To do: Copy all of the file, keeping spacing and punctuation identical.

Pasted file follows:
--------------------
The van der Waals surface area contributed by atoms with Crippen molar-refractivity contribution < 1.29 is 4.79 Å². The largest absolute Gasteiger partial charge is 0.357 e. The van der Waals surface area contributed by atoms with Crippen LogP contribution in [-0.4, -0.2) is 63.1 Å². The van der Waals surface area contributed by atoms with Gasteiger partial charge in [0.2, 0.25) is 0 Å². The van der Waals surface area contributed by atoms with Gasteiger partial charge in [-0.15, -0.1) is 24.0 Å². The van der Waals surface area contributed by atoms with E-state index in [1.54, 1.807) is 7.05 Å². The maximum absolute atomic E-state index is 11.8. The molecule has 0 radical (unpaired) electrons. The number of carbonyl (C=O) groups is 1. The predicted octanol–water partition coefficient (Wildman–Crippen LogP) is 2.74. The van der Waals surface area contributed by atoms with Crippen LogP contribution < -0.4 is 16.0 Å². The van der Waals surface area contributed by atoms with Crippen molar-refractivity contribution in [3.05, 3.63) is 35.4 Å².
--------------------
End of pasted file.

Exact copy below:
The van der Waals surface area contributed by atoms with Crippen molar-refractivity contribution < 1.29 is 4.79 Å². The largest absolute Gasteiger partial charge is 0.357 e. The van der Waals surface area contributed by atoms with Crippen LogP contribution in [-0.4, -0.2) is 63.1 Å². The van der Waals surface area contributed by atoms with Gasteiger partial charge in [0.2, 0.25) is 0 Å². The van der Waals surface area contributed by atoms with Gasteiger partial charge in [-0.15, -0.1) is 24.0 Å². The van der Waals surface area contributed by atoms with E-state index in [1.54, 1.807) is 7.05 Å². The maximum absolute atomic E-state index is 11.8. The molecule has 0 radical (unpaired) electrons. The number of carbonyl (C=O) groups is 1. The predicted octanol–water partition coefficient (Wildman–Crippen LogP) is 2.74. The van der Waals surface area contributed by atoms with Crippen LogP contribution < -0.4 is 16.0 Å². The van der Waals surface area contributed by atoms with Crippen molar-refractivity contribution in [3.05, 3.63) is 35.4 Å².